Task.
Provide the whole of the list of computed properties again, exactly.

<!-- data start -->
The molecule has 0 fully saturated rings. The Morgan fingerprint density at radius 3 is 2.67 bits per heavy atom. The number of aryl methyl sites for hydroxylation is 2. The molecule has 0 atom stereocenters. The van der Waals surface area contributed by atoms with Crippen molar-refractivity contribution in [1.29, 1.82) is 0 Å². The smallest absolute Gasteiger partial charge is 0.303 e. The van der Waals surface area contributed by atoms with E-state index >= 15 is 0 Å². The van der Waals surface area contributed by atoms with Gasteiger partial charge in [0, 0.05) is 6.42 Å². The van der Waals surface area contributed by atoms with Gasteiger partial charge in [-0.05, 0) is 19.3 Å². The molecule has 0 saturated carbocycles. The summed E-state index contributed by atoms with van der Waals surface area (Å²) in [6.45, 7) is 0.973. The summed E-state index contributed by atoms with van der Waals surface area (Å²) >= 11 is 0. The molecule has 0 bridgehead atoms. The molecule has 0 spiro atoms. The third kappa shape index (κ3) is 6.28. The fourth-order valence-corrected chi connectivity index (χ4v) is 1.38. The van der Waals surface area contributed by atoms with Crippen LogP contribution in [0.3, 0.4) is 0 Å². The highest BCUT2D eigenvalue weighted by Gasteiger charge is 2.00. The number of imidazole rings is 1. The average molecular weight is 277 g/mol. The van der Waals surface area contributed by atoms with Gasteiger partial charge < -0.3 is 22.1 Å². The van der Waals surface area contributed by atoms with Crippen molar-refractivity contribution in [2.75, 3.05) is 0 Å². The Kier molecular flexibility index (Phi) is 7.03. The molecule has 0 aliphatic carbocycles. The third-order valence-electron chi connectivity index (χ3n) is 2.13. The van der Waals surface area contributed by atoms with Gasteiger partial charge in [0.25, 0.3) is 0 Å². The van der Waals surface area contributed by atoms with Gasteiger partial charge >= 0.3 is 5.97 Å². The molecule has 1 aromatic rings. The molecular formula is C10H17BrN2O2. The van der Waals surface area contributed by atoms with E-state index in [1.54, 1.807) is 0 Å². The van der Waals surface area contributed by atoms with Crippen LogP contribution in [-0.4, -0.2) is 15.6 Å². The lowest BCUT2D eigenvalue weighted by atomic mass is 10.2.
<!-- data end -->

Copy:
The molecule has 0 fully saturated rings. The Morgan fingerprint density at radius 3 is 2.67 bits per heavy atom. The number of aryl methyl sites for hydroxylation is 2. The molecule has 0 atom stereocenters. The van der Waals surface area contributed by atoms with Crippen molar-refractivity contribution in [1.29, 1.82) is 0 Å². The smallest absolute Gasteiger partial charge is 0.303 e. The van der Waals surface area contributed by atoms with E-state index >= 15 is 0 Å². The van der Waals surface area contributed by atoms with Gasteiger partial charge in [0, 0.05) is 6.42 Å². The van der Waals surface area contributed by atoms with Gasteiger partial charge in [-0.05, 0) is 19.3 Å². The molecule has 0 saturated carbocycles. The summed E-state index contributed by atoms with van der Waals surface area (Å²) in [6.45, 7) is 0.973. The summed E-state index contributed by atoms with van der Waals surface area (Å²) >= 11 is 0. The molecule has 0 bridgehead atoms. The molecule has 0 spiro atoms. The third kappa shape index (κ3) is 6.28. The fourth-order valence-corrected chi connectivity index (χ4v) is 1.38. The van der Waals surface area contributed by atoms with Crippen LogP contribution in [0.3, 0.4) is 0 Å². The highest BCUT2D eigenvalue weighted by Gasteiger charge is 2.00. The number of imidazole rings is 1. The average molecular weight is 277 g/mol. The van der Waals surface area contributed by atoms with Gasteiger partial charge < -0.3 is 22.1 Å². The van der Waals surface area contributed by atoms with Crippen molar-refractivity contribution in [2.75, 3.05) is 0 Å². The Kier molecular flexibility index (Phi) is 7.03. The molecule has 0 aliphatic carbocycles. The third-order valence-electron chi connectivity index (χ3n) is 2.13. The van der Waals surface area contributed by atoms with Gasteiger partial charge in [0.25, 0.3) is 0 Å². The van der Waals surface area contributed by atoms with Gasteiger partial charge >= 0.3 is 5.97 Å². The molecule has 1 aromatic rings. The molecular formula is C10H17BrN2O2. The van der Waals surface area contributed by atoms with E-state index in [1.54, 1.807) is 0 Å². The van der Waals surface area contributed by atoms with Crippen LogP contribution in [-0.4, -0.2) is 15.6 Å². The lowest BCUT2D eigenvalue weighted by atomic mass is 10.2.